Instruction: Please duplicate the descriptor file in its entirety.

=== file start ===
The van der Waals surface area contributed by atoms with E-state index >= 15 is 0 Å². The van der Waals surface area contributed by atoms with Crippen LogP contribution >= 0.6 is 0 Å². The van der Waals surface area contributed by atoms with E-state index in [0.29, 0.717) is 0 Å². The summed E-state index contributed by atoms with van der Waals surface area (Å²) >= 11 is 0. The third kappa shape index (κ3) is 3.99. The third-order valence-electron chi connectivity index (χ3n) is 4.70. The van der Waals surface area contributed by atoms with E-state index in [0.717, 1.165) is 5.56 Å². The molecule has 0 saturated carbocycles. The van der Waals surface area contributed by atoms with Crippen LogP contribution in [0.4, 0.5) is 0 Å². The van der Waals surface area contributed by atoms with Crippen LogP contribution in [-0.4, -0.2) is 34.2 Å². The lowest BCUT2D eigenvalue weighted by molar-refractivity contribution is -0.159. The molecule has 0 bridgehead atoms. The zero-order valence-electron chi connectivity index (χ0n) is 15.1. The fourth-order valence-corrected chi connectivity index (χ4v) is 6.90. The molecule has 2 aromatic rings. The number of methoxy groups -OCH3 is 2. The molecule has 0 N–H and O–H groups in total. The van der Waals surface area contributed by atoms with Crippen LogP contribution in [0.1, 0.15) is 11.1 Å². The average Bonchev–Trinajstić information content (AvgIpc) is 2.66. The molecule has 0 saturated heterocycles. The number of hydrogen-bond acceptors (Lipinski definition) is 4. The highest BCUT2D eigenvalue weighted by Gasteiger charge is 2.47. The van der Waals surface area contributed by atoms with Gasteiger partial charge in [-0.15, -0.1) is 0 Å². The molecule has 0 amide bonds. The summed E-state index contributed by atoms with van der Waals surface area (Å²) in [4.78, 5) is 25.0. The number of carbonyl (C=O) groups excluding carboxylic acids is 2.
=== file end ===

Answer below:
The van der Waals surface area contributed by atoms with E-state index >= 15 is 0 Å². The van der Waals surface area contributed by atoms with Crippen LogP contribution >= 0.6 is 0 Å². The van der Waals surface area contributed by atoms with E-state index in [0.29, 0.717) is 0 Å². The summed E-state index contributed by atoms with van der Waals surface area (Å²) >= 11 is 0. The third kappa shape index (κ3) is 3.99. The third-order valence-electron chi connectivity index (χ3n) is 4.70. The van der Waals surface area contributed by atoms with E-state index in [0.717, 1.165) is 5.56 Å². The molecule has 0 saturated carbocycles. The van der Waals surface area contributed by atoms with Crippen LogP contribution in [0.4, 0.5) is 0 Å². The van der Waals surface area contributed by atoms with Crippen LogP contribution in [-0.4, -0.2) is 34.2 Å². The lowest BCUT2D eigenvalue weighted by molar-refractivity contribution is -0.159. The molecule has 0 bridgehead atoms. The zero-order valence-electron chi connectivity index (χ0n) is 15.1. The fourth-order valence-corrected chi connectivity index (χ4v) is 6.90. The molecule has 2 aromatic rings. The number of methoxy groups -OCH3 is 2. The molecule has 0 N–H and O–H groups in total. The van der Waals surface area contributed by atoms with Crippen LogP contribution in [0.1, 0.15) is 11.1 Å². The average Bonchev–Trinajstić information content (AvgIpc) is 2.66. The molecule has 0 saturated heterocycles. The number of hydrogen-bond acceptors (Lipinski definition) is 4. The highest BCUT2D eigenvalue weighted by Gasteiger charge is 2.47. The van der Waals surface area contributed by atoms with Gasteiger partial charge in [-0.15, -0.1) is 0 Å². The molecule has 0 amide bonds. The summed E-state index contributed by atoms with van der Waals surface area (Å²) in [4.78, 5) is 25.0. The number of carbonyl (C=O) groups excluding carboxylic acids is 2.